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Mindfulness at Workplace

 Mindfulness at Workplace

 

Have you ever thought about sitting quietly at your desk and doing nothing? Doing nothing is hard!

 

While this could be quite contradictory to what organizations want from their employees such as multitasking, doing more in less time, and improve productivity and so on, these only lead to burnout, increase in stress, and loss in productivity, finally leading to attrition.

 

It’s mind-boggling how something as simple as sitting and focussing on your breath has such powerful benefits. Among several benefits, mindfulness gives employees an opportunity to think and engage better by being fully present in the moment, focussing only on the task at hand and not on what is piled up in the inbox or on your desk.

 

A recent study titled “WORKPLACE STRESS: IMPACT AND OUTCOMES” conducted in 2016 by SHRM & CGP was an eye-opener for a lot of organizations. For the first time in India, a study was conducted to quantify productivity losses due to workplace stress. According to the study, a banking/finance company, with an average employee base of 5,000, takes a hit of about Rs 100 crore in productivity losses a year due to stress-related issues. For an IT/ITeS company, with an average employee base of 10,000, the loss is about Rs 50 crore. And for a company with an average employee base of 2,000 operating in the travel and hospitality space, it's just over Rs 10 crore.

 

How can Mindfulness help?

 

In simple words, mindfulness means being fully present in the moment. The origins of mindfulness are associated with Buddhist traditions - however, since the 1960’s these practices have been combined with modern psychological theory and developed into a secular practice which has now has been adopted by several organizations. There are thousands of studies around this today - I would like to highlight, in particular, research carried out by the University of Massachusetts Medical Center. Here’s a short video on Mindfulness-based Stress Reduction and here’s the link to their publications.

 

Today many organizations have adopted Mindfulness practices knowing the benefit it brings. Some of them are:

  • Mindfulness is proven to lower levels of stress.
  • Mindfulness improves focus and clarity, listening and decision-making skills, even when under pressure, which then results in higher and more creative productivity and efficiency.
  • Mindfulness improves the quality of relationships, including those at work.
  • Improves overall well-being and quality of life

 

Google took an early lead adopting Mindfulness within their organization. Chade-Meng Tan, a software engineer started the mindfulness training called “Search Inside Yourself” which has revolutionized Google. Every year, thousands of employees took his program, at times the waiting time for enrolling in the course was over six months. As quoted in Harvard Business Review “Google believes that these mindfulness programs teach emotional intelligence, which helps people better understand their colleagues’ motivations. They also boost resilience to stress and improve mental focus. Participants of the “Search Inside Yourself” program report being calmer, more patient, and better able to listen. They also say the program helped them better handle stress and defuse emotions.”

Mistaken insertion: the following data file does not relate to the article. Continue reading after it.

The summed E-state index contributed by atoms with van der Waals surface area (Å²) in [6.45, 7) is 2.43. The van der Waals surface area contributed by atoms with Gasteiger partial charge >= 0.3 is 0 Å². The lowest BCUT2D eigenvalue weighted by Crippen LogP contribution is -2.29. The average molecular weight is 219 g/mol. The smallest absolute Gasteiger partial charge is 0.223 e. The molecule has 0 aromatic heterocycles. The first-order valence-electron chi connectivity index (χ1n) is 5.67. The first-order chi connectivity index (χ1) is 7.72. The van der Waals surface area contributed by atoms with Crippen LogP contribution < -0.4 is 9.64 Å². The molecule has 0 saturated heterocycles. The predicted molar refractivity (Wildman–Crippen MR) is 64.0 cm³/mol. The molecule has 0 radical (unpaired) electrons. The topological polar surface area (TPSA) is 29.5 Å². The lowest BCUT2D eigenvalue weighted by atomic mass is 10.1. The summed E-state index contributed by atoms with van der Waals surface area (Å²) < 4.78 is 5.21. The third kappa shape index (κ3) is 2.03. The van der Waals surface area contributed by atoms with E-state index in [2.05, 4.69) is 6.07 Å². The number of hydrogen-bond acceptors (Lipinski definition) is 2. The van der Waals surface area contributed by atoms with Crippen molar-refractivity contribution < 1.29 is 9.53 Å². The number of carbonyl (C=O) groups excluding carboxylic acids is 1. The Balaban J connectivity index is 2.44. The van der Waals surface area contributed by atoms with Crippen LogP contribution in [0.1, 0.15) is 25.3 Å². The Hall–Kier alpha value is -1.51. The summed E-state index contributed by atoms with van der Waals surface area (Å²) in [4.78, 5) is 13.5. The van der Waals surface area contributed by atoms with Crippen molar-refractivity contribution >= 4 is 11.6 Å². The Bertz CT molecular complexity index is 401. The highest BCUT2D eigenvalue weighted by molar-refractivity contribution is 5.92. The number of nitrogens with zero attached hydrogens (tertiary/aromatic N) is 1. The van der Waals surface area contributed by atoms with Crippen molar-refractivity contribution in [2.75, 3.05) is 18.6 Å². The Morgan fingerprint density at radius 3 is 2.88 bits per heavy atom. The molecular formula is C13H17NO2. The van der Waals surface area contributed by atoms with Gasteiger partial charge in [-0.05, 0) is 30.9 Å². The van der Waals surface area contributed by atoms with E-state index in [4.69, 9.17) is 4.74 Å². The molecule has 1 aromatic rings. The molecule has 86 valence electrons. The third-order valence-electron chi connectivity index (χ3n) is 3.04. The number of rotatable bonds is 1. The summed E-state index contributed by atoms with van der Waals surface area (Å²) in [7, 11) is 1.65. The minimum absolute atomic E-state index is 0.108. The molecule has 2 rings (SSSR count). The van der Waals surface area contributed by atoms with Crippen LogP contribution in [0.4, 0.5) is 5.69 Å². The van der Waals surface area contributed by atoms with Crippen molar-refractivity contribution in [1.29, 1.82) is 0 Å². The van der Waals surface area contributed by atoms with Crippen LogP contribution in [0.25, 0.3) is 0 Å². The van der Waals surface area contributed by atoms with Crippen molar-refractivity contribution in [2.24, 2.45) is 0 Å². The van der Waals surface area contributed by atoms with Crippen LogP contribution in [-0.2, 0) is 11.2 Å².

Some of the other well-known and respected organizations who recognize the benefits and make a commitment to mindfulness are General Mills, Intel, Aetna, Goldman Sachs, Target, JP Morgan etc.

 

The four areas of impact organizations can see when incorporating mindfulness practices are (a) Financial Impact - improved profitability, resilient workforce (b) Human Impact – improved wellbeing, reduced stress (c) Mental Impact – improved cognitive abilities, creativity (d) Social Impact – better relationships, collaborative and committed workforces.

 

Many organizations are finding that Mindfulness practices are helping reduce stress and absenteeism, increase productivity, improve focus and clarity, enhance problem-solving and decision-making abilities and develop a resilient workforce. Mindfulness is most often referred to as a practice that individuals and teams can do on a day-to-day basis anywhere, anytime. Typically, workplace mindfulness training ranges from one-hour workshops to a structured 8 to10 week programs. An easy way to get started is to practice simple mindfulness exercises for 5 to10 minutes a day.

 

Like anything else, mindfulness takes a lot of effort and commitment and is at times difficult and frustrating to practice. But the good news is that the longer you practice, the easier it gets. Also, meditation practices are not easy to measure for an individual, unlike other forms of exercise that can be quantified, through calories, fat burnt etc. Hence a lot of us are very reluctant to invest any time into something we cannot see immediate results.

 

The mind is the center of everything we do. It decides how we feel, what we do, what we say, how we behave, it defines our sense of fulfillment, joy, and happiness.

 

Profile of Author: Saravanan Neel is Co-founder and COO of Silver Oak Health. He is a senior HR professional with more than two decades of HR experience in multiple continents. He has co-founded Silver Oak Health in an attempt to redefine the mental health scenario and improve well-being and quality of life for millions of people across the globe.

 

Publsihed With Permission